In an unusual “payment by results” contract, the Malaysian government has turned to a young American company that specializes in high-tech seabed exploration to resume the search for Malaysia Airlines Flight MH370 starting January 21. The contract calls for Ocean Infinity to earn up to $70 million, depending on the size of the area that it searches. The Malaysian Airlines Boeing 777 vanished March 8, 2014, while flying from Kuala Lumpur to Beijing with 239 people on board.
Ocean Infinity plans to begin its search in a 9,600-sq-mi area determined by additional research sponsored by the Australian Transportation Safety Board (ATSB). The search will occur farther north and in a wider area than the two-year search of 46,300 sq mi that ended in January 2017. If Ocean Infinity does not find the debris field in that area, it will continue searching northeast along the so-called seventh arc, in the Indian Ocean off western Australia. The aircraft likely ran out of fuel along that arc, where the last "handshake" occurred between the airliner and an Inmarsat ground station in Perth, via its satellite over the Indian Ocean. All other contact with MH370 had ceased hours earlier.
Plans call for Ocean Infinity to concurrently deploy up to eight multi-sensor, untethered autonomous underwater vehicles (AUVs) made by Kongsberg Marine, from a host ship leased from Norwegian company Swire Seabed. Unmanned surface vessels (USVs) also play a part of the operation. The AUVs will search 460 sq mi per day at depths up to nearly 20,000 feet, or 10 times the rate achieved by the previous search and nearly 5,000 feet deeper. “Whilst there can be no guarantees of locating the aircraft, we believe our system of multiple autonomous vehicles working simultaneously is well suited to the task at hand,” said Oliver Plunkett, CEO of Ocean Infinity.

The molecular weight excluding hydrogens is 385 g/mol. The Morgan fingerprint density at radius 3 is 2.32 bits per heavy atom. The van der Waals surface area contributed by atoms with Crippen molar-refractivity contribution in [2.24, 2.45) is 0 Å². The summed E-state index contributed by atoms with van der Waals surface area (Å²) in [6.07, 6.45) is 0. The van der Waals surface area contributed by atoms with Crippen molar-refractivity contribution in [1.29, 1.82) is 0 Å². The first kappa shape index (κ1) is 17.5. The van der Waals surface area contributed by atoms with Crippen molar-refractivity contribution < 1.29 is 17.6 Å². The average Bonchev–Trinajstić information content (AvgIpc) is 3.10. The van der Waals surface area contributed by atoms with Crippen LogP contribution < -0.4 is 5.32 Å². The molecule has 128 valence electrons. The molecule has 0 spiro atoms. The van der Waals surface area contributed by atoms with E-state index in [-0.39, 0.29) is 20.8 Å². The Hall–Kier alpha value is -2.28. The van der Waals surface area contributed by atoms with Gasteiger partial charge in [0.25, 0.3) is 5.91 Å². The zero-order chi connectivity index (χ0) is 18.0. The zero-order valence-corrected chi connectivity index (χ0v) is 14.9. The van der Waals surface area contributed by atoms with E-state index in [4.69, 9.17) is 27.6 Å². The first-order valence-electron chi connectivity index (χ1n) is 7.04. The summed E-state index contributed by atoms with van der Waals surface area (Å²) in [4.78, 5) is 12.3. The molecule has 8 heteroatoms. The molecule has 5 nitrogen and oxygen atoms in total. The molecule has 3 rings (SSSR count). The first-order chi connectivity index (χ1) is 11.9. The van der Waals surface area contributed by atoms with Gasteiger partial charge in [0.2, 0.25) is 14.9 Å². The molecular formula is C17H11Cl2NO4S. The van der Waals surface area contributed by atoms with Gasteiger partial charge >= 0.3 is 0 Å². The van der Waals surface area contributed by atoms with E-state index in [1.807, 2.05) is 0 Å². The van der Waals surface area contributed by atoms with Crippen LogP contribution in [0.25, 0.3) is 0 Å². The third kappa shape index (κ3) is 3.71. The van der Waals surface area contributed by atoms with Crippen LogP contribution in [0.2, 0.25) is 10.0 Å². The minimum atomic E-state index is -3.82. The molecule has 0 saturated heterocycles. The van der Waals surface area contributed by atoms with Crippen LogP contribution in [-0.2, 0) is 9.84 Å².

Don Thompson, a member of The Independent Group of volunteer engineers and scientists who have advised the authorities investigating the disappearance, said he thinks that the new search has “at least a 70 percent chance” of finding the wreckage of MH370. The chances increase the farther north that the search extends, he told AIN.
The ATSB has concluded that the Boeing 777 made a steep final descent toward the ocean, although it still hasn’t determined whether or not it broke up before impact. So far authorities have recovered 27 pieces of aircraft wreckage from beaches in East Africa, La Reunion, Madagascar, and Mauritius, most of which likely came from MH370, including the right flaperon and the immediately adjacent section of the outboard flap.
The ATSB has worked with oceanographers who performed drift analysis, and geospatial analysts who examined satellite imagery of possible wreckage on the ocean surface, to help define the new search area. But continuing doubt about when, and where exactly over the Andaman Sea, the airliner made its final turn towards the Indian Ocean, means that there is still no guarantee of success. If the turn happened later, then the wreckage of MH370 could lie on the seabed farther north along the seventh arc.